My Ode to a Superhero Sibling

This week I attended a group that is designed for siblings who may have a brother or sister with an additional need.

It was said by one of the facilitators that the sibling may often become the ‘forgotten’ child.

I have one of those and she is my superhero – yet she is the one I often don’t talk about.

But there are lots of things to say about her, I wish I told her them more often.

So, I sat and wrote an ode to her and it went a little like this.

*coughs nervously*

My Ode to a Superhero Sibling

 

You shine golden in my sunset

The bounces in your hair

You’re the air that I breathe

When fate feels so unfair

 

You stand there strong

A heroic warrior of four,

With grace, beauty and intelligence

Who could really ask for more?

 

To be you and just you

A sibling in your own right

With a childhood to live

That’s turned into a fight

 

Too kind and compassionate

Even smile when you’re sad

You keep me going

For that I’m so glad

 

We’re on this journey together

Survivors till the last

I can’t do it without you

Hand in hand we leave the past

 

I want you to let it out

To share how you feel

I’m scared you’ll stop still one day

With no ability to heal

 

Open up as best you can

Scream, kick, cry or shout

Let the mask come off sometime

It’s not healthy to shut it out

 

I sometimes crave the tranquility

Your personality brings

You’re resilience knows no bounds

It exudes through your wings

 

I wish I had more time for you

The times I’ve sat and sobbed

To be a family unit

The chances we had robbed 

 

I forget to smell your presence

To watch the seeds we sowed

Soft as each velvet bud awakes

All the love that you are owed

 

This was my ode to you

My precious super girl

We all need you in our life

Our oyster needs a pearl

 

And so I wrote it, I just didn’t find the time to blog about it.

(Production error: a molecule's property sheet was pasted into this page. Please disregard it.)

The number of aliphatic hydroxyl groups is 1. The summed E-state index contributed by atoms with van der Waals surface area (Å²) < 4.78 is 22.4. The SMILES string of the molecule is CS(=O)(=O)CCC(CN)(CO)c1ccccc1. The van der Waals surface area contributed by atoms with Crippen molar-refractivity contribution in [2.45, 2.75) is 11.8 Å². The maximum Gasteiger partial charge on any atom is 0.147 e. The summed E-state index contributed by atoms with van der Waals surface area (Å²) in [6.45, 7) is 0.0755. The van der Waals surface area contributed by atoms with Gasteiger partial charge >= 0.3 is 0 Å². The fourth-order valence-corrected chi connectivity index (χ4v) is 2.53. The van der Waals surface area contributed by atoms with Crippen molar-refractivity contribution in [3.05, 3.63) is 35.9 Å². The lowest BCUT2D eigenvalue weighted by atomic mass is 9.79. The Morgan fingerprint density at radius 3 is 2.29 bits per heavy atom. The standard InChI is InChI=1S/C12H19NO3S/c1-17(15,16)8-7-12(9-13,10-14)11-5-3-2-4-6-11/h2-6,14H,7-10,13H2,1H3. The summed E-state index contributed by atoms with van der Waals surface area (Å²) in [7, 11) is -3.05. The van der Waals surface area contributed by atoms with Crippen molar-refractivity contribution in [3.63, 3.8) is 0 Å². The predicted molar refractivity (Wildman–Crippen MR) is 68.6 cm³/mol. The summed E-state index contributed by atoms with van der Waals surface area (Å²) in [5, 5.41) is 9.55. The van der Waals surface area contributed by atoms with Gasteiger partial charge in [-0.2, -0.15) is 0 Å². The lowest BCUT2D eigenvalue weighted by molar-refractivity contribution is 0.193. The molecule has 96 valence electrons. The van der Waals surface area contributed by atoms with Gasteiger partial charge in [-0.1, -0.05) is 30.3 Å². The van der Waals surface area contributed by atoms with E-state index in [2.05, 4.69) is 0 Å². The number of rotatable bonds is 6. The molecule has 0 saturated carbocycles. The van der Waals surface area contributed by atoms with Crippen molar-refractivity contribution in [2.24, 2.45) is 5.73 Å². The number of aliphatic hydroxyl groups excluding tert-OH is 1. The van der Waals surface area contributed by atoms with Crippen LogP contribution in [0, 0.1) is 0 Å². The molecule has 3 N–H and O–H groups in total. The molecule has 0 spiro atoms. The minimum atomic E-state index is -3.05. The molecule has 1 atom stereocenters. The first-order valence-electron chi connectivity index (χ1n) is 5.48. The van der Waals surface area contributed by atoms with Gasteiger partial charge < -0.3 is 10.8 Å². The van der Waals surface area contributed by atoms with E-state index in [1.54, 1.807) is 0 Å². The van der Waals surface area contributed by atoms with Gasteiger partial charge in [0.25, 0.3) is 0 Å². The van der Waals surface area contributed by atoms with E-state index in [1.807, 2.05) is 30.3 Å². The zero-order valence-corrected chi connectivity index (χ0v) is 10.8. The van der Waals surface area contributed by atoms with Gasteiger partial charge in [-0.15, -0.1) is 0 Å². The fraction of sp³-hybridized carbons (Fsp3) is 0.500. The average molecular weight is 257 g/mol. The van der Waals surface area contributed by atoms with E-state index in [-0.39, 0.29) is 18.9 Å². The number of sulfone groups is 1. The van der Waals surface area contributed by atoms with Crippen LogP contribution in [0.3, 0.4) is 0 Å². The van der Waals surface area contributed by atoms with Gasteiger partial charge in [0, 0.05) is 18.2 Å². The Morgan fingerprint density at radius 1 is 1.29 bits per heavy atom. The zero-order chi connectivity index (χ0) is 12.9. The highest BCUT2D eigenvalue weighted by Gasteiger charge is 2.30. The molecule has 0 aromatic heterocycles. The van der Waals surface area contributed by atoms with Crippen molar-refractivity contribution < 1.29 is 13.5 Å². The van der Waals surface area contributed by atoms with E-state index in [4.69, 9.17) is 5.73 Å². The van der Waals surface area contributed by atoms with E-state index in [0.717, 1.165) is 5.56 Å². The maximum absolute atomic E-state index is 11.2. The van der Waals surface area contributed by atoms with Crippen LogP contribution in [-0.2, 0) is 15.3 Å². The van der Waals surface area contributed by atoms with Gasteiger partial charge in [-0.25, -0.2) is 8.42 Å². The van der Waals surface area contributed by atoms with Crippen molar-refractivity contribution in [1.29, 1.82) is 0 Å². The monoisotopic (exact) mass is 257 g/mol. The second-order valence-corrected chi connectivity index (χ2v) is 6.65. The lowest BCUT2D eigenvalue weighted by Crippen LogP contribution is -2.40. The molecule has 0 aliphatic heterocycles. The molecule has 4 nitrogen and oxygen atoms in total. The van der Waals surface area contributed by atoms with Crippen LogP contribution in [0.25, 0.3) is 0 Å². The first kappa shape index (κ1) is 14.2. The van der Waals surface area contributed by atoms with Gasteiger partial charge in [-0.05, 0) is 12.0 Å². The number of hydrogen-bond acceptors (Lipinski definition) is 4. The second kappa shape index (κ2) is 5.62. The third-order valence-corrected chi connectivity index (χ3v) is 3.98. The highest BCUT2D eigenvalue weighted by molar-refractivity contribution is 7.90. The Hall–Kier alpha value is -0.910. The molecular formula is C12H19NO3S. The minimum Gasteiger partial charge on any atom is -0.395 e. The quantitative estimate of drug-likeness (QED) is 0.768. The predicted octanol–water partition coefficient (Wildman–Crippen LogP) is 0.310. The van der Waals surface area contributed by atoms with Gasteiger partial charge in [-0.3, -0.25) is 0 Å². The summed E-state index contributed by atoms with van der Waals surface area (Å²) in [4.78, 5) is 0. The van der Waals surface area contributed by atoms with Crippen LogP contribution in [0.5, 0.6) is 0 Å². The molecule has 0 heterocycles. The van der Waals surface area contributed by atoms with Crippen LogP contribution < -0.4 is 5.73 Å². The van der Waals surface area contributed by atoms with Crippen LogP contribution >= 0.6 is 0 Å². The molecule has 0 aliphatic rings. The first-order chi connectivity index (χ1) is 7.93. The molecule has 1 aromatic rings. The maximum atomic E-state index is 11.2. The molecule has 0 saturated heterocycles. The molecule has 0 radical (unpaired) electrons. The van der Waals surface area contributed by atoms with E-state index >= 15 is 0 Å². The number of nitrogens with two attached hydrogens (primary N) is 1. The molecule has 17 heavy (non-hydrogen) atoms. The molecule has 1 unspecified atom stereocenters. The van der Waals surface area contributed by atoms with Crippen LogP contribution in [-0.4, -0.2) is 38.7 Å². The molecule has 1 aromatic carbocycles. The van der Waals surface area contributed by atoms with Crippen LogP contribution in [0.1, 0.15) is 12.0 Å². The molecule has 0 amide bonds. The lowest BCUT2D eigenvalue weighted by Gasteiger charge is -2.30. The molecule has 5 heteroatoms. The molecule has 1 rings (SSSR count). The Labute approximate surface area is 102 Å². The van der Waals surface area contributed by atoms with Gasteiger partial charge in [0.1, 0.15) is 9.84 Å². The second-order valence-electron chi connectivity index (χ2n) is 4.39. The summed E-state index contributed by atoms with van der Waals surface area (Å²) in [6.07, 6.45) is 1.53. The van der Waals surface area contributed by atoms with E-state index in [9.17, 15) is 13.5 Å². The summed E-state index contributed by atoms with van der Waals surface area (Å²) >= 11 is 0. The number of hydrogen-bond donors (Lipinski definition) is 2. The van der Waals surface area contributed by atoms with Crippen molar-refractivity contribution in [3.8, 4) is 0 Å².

This week has been difficult with my superhero sibling.

After the session she didn’t talk.

She always talks or smiles or giggles. She said nothing.

She finally broke the silence and asked where her siblings were.

The next day she played up and begged to not go to school. She asked me why I spent all my time on PDA child and not on her.

I broke down in tears to her teacher – a person I’ve never said a word to.

A compassionate and kind lady who just smiles softly to me – her eyes offer empathy and it’s enough to send me over.

Superhero sibling never says anything, she never opens up the teacher told me. She seems to brave it all.

I think she has been unnerved since she started this therapy.

This isn’t the script she knows or is comfortable with.

Today was the one of the most heartfelt moments of my journey so far.

We had a huge overload whilst trying to get ready – I had to make a phone call for help.

I try not to use my SOS card too often.

I barricaded the bathroom to keep the siblings safe from any blows or launched objects.

We all felt scared in the storm, even PDA’er.

When it had calmed Superhero Sibling said to me:

“Mummy, please can I live at Nanny’s house, this house is scary.”

Please mummy … and I can just call you Aunty.”

Tears shed right now as I write about how she feels. My delicate flower.

You more than ever deserve this ode today … how special you really are.

I promise to dedicate more time to you, I can’t allow you to be forgotten.

I love you precious Superhero Sibling x

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4 comments

  1. Ah man, that chokes me up. Its painful to reflect. I remember the very day Biggerbruv asked us if he could go to boarding school wanting to escape PDA sibling life. Its slowly changing. What we have to remind ourselves is that we are parents who care. We notice our failings and we strive to improve things. Some kiddos are not blessed with this fortune. We can change things if we choose. Thank you for being brave enough to talk about the forgotten ones. Although we know, they’ve never truly been forgotten, our lives create circumstances that mean they can so easily be overlooked. This has been my gentle reminder to check in on my efforts to meet my neurotypical child’s needs as well as those of my PDA’er. Be thankful your superhero is not yet a stroppy hormonal teen!

    Liked by 1 person

  2. Ah this is really tough. You know I’ve always worried about the sibling and wanted to make sure they are given consideration too. She is still young and hopefully as she grows older her understanding of everything will improve, but I know that doesn’t help much now. Our sibling did a course once for children who are carers but they didn’t so much focus on that, more on developing self-esteem and confidence. Maybe something like that could help more? x

    Liked by 1 person

    • Thank you for the comment – yes I definitely think she would benefit from more of this. The team behind it are using a great therapeutic approach to the sessions. I’m sure it must be so tough for your sibling too xx

      Like

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